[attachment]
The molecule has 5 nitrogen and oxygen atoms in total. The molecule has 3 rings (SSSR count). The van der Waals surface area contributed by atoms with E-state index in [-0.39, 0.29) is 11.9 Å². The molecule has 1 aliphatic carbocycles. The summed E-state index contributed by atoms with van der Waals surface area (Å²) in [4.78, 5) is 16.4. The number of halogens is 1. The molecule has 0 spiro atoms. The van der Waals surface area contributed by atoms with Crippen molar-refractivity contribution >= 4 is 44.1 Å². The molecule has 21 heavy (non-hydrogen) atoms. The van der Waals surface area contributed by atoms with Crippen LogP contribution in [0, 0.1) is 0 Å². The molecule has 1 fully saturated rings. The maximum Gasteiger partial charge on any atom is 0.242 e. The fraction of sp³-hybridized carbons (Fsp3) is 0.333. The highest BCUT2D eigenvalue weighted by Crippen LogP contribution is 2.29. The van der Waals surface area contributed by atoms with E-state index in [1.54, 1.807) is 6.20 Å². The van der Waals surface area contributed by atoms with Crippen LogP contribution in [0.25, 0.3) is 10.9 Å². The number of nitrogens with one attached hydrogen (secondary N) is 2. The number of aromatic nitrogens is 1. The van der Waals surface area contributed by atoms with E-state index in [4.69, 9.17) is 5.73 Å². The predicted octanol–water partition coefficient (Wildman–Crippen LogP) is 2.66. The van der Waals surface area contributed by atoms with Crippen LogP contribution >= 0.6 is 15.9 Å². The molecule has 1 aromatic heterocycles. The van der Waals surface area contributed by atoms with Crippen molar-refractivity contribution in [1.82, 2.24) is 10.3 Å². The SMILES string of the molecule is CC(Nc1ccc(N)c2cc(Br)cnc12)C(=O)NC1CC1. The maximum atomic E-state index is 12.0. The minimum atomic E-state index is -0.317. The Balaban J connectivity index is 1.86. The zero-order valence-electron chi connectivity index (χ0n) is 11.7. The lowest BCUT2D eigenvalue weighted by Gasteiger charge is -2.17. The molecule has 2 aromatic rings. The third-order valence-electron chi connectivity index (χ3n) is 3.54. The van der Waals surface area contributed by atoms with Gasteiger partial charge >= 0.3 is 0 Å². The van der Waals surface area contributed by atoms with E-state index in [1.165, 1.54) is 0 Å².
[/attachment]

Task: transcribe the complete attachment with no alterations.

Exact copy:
The molecule has 5 nitrogen and oxygen atoms in total. The molecule has 3 rings (SSSR count). The van der Waals surface area contributed by atoms with E-state index in [-0.39, 0.29) is 11.9 Å². The molecule has 1 aliphatic carbocycles. The summed E-state index contributed by atoms with van der Waals surface area (Å²) in [4.78, 5) is 16.4. The number of halogens is 1. The molecule has 0 spiro atoms. The van der Waals surface area contributed by atoms with Crippen molar-refractivity contribution >= 4 is 44.1 Å². The molecule has 21 heavy (non-hydrogen) atoms. The van der Waals surface area contributed by atoms with Crippen LogP contribution in [0, 0.1) is 0 Å². The molecule has 1 fully saturated rings. The maximum Gasteiger partial charge on any atom is 0.242 e. The fraction of sp³-hybridized carbons (Fsp3) is 0.333. The highest BCUT2D eigenvalue weighted by Crippen LogP contribution is 2.29. The van der Waals surface area contributed by atoms with E-state index in [1.54, 1.807) is 6.20 Å². The van der Waals surface area contributed by atoms with Crippen LogP contribution in [0.25, 0.3) is 10.9 Å². The number of nitrogens with one attached hydrogen (secondary N) is 2. The number of aromatic nitrogens is 1. The van der Waals surface area contributed by atoms with E-state index in [4.69, 9.17) is 5.73 Å². The predicted octanol–water partition coefficient (Wildman–Crippen LogP) is 2.66. The van der Waals surface area contributed by atoms with Crippen LogP contribution >= 0.6 is 15.9 Å². The molecule has 1 aromatic heterocycles. The van der Waals surface area contributed by atoms with Crippen molar-refractivity contribution in [1.82, 2.24) is 10.3 Å². The SMILES string of the molecule is CC(Nc1ccc(N)c2cc(Br)cnc12)C(=O)NC1CC1. The maximum atomic E-state index is 12.0. The minimum atomic E-state index is -0.317. The Balaban J connectivity index is 1.86. The zero-order valence-electron chi connectivity index (χ0n) is 11.7. The lowest BCUT2D eigenvalue weighted by Gasteiger charge is -2.17. The molecule has 2 aromatic rings. The third-order valence-electron chi connectivity index (χ3n) is 3.54. The van der Waals surface area contributed by atoms with Gasteiger partial charge >= 0.3 is 0 Å². The van der Waals surface area contributed by atoms with E-state index in [1.165, 1.54) is 0 Å².